If (or when?) same sex marriage is deemed a constitutional right, how will it affect marriage in general?
Its difficult to say.
From one perspective, its effect will be negligible.
While sometimes it is argued that marriage and family serves as the foundation for civilization, same sex marriage hardly will mean a crack in that foundation. Remember, homosexuals make up only one to two percent of the population. Moreover, despite the rhetoric of advocates of same sex marriage and their fluffers in the mainstream media, most same sex couples will NOT be getting married. While these advocates repeatedly invoke the same sex "committed couple" that have been living together for decades without the benefits of legally recognized marriage, many--perhaps most--same sex relationships are so-called "open relationships." May same sex couples will NOT make those pledges of fidelity etc. under those conditions. (Some still do, of course, even when they know better.)
Consequently, with so few homosexuals in the general population and even fewer wanting the "commitment" of marriage, we really will see little of it. I imagine that even in states that have legalized same sex marriage already, few people actually even know any same sex married households.
From another perspective, the legalization of same sex marriage will erode the status of marriage within our culture by creating yet another domestic family arrangement. We already have plenty of those, thanks largely to heterosexuals. We have traditional married couples, divorced but remarried couples, divorced single head of households, never married single head of households, and heterosexual couples cohabiting without the legal benefits of marriage.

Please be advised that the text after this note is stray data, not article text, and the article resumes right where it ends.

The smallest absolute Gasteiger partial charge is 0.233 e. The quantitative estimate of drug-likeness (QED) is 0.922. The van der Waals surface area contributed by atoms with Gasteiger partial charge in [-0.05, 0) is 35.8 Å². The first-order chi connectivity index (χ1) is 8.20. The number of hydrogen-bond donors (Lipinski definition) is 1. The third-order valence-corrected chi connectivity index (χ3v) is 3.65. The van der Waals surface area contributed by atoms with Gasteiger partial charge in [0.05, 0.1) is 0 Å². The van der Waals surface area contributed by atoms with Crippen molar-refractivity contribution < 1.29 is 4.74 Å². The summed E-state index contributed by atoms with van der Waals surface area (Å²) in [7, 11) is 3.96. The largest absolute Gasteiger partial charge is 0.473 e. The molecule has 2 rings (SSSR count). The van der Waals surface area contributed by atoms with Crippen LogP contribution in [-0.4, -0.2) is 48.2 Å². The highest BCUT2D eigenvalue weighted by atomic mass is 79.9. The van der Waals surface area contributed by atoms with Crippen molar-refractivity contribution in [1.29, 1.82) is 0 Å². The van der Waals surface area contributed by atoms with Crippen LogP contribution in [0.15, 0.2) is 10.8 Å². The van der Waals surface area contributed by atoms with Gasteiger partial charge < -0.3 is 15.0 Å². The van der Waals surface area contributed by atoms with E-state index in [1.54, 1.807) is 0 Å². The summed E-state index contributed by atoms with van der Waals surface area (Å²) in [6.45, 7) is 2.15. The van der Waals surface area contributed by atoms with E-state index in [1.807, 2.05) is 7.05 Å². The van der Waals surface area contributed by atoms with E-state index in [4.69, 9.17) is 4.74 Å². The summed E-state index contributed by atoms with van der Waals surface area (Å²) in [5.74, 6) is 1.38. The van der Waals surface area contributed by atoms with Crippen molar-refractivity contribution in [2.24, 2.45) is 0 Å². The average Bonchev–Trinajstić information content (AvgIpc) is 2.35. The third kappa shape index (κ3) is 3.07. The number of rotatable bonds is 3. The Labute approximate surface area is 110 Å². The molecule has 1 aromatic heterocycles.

With the decriminalization of homosexuality, we also now have homosexual couples cohabiting. In some states these couples enjoy the benefits of domestic partnerships legislation. We probably soon will add same sex marriage to this smorgasbord of legally sanctioned relationships and living arrangements.
More important, the legalization of same sex marriage will not mean the end of the so-called culture wars over marriage. For limiting marriage only to couples discriminates against bisexuals--those whose sexual disorientation drives them to both sexes.
We have witnessed this already in Europe. The Netherlands and Sweden legalized same sex marriage in 2001 and 2009 respectively. It was thought that this settled the "marriage question." Instead, it moved another type of domestic arrangement to the forefront: gender neutral polyamorous relationships.
Once the definition of marriage is uprooted from biology and reproduction and linked only to the emotional bonds between two ( or more) people, it really is impossible to define it in a way that gives it any meaning at all. That will not stop those who despise traditional social institutions from moving this agenda forward. In their minds, there is always so much more to do.
That's why they call themselves progressives.